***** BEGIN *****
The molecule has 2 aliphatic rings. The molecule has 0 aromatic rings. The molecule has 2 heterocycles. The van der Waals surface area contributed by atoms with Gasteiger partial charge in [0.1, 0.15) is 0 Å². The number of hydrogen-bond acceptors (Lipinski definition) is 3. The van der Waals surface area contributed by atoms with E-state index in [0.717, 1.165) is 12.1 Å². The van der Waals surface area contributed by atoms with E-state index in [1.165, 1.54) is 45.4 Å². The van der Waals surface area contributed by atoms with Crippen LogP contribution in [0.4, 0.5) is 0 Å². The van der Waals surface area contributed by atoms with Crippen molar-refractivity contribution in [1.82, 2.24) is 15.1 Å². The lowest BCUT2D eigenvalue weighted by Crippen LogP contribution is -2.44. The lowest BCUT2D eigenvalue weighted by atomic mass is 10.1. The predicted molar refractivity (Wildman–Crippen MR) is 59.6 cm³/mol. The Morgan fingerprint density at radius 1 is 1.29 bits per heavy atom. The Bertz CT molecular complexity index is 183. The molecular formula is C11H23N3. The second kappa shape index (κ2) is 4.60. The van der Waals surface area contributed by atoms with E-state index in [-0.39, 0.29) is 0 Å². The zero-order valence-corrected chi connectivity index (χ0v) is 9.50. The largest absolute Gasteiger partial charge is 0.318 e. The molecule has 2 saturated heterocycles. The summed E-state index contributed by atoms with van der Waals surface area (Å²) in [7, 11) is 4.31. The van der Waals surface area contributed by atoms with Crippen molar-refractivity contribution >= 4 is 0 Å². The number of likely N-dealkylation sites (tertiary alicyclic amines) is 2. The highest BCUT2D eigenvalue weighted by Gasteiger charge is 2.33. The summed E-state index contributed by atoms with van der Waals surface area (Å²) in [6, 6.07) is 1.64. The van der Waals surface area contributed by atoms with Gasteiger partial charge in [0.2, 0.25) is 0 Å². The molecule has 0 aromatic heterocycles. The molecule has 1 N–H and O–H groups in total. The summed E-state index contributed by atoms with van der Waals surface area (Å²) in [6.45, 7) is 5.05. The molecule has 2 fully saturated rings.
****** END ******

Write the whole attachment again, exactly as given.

The molecule has 2 aliphatic rings. The molecule has 0 aromatic rings. The molecule has 2 heterocycles. The van der Waals surface area contributed by atoms with Gasteiger partial charge in [0.1, 0.15) is 0 Å². The number of hydrogen-bond acceptors (Lipinski definition) is 3. The van der Waals surface area contributed by atoms with E-state index in [0.717, 1.165) is 12.1 Å². The van der Waals surface area contributed by atoms with E-state index in [1.165, 1.54) is 45.4 Å². The van der Waals surface area contributed by atoms with Crippen LogP contribution in [0.4, 0.5) is 0 Å². The van der Waals surface area contributed by atoms with Crippen molar-refractivity contribution in [1.82, 2.24) is 15.1 Å². The lowest BCUT2D eigenvalue weighted by Crippen LogP contribution is -2.44. The lowest BCUT2D eigenvalue weighted by atomic mass is 10.1. The predicted molar refractivity (Wildman–Crippen MR) is 59.6 cm³/mol. The Morgan fingerprint density at radius 1 is 1.29 bits per heavy atom. The Bertz CT molecular complexity index is 183. The molecular formula is C11H23N3. The second kappa shape index (κ2) is 4.60. The van der Waals surface area contributed by atoms with E-state index in [-0.39, 0.29) is 0 Å². The zero-order valence-corrected chi connectivity index (χ0v) is 9.50. The largest absolute Gasteiger partial charge is 0.318 e. The molecule has 2 saturated heterocycles. The summed E-state index contributed by atoms with van der Waals surface area (Å²) in [7, 11) is 4.31. The van der Waals surface area contributed by atoms with Crippen molar-refractivity contribution >= 4 is 0 Å². The number of likely N-dealkylation sites (tertiary alicyclic amines) is 2. The highest BCUT2D eigenvalue weighted by Gasteiger charge is 2.33. The summed E-state index contributed by atoms with van der Waals surface area (Å²) in [6, 6.07) is 1.64. The van der Waals surface area contributed by atoms with Gasteiger partial charge in [0.2, 0.25) is 0 Å². The molecule has 0 aromatic heterocycles. The molecule has 1 N–H and O–H groups in total. The summed E-state index contributed by atoms with van der Waals surface area (Å²) in [6.45, 7) is 5.05. The molecule has 2 fully saturated rings.